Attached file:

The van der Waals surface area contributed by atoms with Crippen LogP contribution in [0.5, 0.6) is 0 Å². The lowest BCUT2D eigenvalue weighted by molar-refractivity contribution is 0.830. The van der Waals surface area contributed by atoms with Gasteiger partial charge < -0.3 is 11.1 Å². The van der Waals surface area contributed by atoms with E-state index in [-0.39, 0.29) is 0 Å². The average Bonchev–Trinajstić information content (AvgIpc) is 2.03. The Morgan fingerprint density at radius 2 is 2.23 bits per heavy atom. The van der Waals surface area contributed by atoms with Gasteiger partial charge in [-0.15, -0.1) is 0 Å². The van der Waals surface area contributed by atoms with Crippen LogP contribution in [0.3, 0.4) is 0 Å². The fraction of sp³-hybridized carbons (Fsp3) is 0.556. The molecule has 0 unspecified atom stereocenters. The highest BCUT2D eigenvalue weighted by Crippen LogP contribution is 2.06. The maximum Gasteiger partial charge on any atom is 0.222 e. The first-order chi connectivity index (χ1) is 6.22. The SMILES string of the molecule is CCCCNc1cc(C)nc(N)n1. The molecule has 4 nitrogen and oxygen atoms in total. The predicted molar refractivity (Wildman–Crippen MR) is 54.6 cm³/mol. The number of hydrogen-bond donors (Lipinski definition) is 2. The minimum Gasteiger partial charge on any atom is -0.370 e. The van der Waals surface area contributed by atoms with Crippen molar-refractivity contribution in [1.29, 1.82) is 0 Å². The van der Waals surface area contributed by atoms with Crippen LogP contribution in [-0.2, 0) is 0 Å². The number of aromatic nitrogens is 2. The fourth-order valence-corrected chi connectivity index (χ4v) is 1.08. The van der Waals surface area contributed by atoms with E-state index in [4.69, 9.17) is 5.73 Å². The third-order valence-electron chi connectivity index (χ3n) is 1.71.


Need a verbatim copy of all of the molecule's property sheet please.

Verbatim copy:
The van der Waals surface area contributed by atoms with Crippen LogP contribution in [0.5, 0.6) is 0 Å². The lowest BCUT2D eigenvalue weighted by molar-refractivity contribution is 0.830. The van der Waals surface area contributed by atoms with Gasteiger partial charge < -0.3 is 11.1 Å². The van der Waals surface area contributed by atoms with E-state index in [-0.39, 0.29) is 0 Å². The average Bonchev–Trinajstić information content (AvgIpc) is 2.03. The Morgan fingerprint density at radius 2 is 2.23 bits per heavy atom. The van der Waals surface area contributed by atoms with Gasteiger partial charge in [-0.15, -0.1) is 0 Å². The van der Waals surface area contributed by atoms with Crippen LogP contribution in [0.3, 0.4) is 0 Å². The fraction of sp³-hybridized carbons (Fsp3) is 0.556. The molecule has 0 unspecified atom stereocenters. The highest BCUT2D eigenvalue weighted by Crippen LogP contribution is 2.06. The maximum Gasteiger partial charge on any atom is 0.222 e. The first-order chi connectivity index (χ1) is 6.22. The SMILES string of the molecule is CCCCNc1cc(C)nc(N)n1. The molecule has 4 nitrogen and oxygen atoms in total. The predicted molar refractivity (Wildman–Crippen MR) is 54.6 cm³/mol. The number of hydrogen-bond donors (Lipinski definition) is 2. The minimum Gasteiger partial charge on any atom is -0.370 e. The van der Waals surface area contributed by atoms with Crippen molar-refractivity contribution in [1.29, 1.82) is 0 Å². The van der Waals surface area contributed by atoms with Crippen LogP contribution in [-0.2, 0) is 0 Å². The number of aromatic nitrogens is 2. The fourth-order valence-corrected chi connectivity index (χ4v) is 1.08. The van der Waals surface area contributed by atoms with E-state index in [4.69, 9.17) is 5.73 Å². The third-order valence-electron chi connectivity index (χ3n) is 1.71.